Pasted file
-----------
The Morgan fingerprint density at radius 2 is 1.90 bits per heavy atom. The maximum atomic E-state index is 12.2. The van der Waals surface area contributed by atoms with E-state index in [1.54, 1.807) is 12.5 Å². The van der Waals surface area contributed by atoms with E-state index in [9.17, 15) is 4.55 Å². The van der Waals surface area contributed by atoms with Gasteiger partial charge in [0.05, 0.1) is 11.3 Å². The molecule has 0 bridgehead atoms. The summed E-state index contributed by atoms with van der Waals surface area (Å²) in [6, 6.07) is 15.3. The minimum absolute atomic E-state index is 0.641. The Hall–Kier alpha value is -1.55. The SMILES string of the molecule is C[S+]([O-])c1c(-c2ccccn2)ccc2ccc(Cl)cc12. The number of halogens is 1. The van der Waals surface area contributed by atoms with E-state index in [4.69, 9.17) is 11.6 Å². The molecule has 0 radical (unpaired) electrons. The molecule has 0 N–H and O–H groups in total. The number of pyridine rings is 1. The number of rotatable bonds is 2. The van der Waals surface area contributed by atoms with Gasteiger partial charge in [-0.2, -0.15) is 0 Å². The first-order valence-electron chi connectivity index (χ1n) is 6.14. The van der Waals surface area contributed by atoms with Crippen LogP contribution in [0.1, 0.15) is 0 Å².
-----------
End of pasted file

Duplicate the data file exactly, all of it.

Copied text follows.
The Morgan fingerprint density at radius 2 is 1.90 bits per heavy atom. The maximum atomic E-state index is 12.2. The van der Waals surface area contributed by atoms with E-state index in [1.54, 1.807) is 12.5 Å². The van der Waals surface area contributed by atoms with E-state index in [9.17, 15) is 4.55 Å². The van der Waals surface area contributed by atoms with Gasteiger partial charge in [0.05, 0.1) is 11.3 Å². The molecule has 0 bridgehead atoms. The summed E-state index contributed by atoms with van der Waals surface area (Å²) in [6, 6.07) is 15.3. The minimum absolute atomic E-state index is 0.641. The Hall–Kier alpha value is -1.55. The SMILES string of the molecule is C[S+]([O-])c1c(-c2ccccn2)ccc2ccc(Cl)cc12. The number of halogens is 1. The van der Waals surface area contributed by atoms with E-state index in [4.69, 9.17) is 11.6 Å². The molecule has 0 radical (unpaired) electrons. The molecule has 0 N–H and O–H groups in total. The number of pyridine rings is 1. The number of rotatable bonds is 2. The van der Waals surface area contributed by atoms with Gasteiger partial charge in [-0.2, -0.15) is 0 Å². The first-order valence-electron chi connectivity index (χ1n) is 6.14. The van der Waals surface area contributed by atoms with Crippen LogP contribution in [0.1, 0.15) is 0 Å².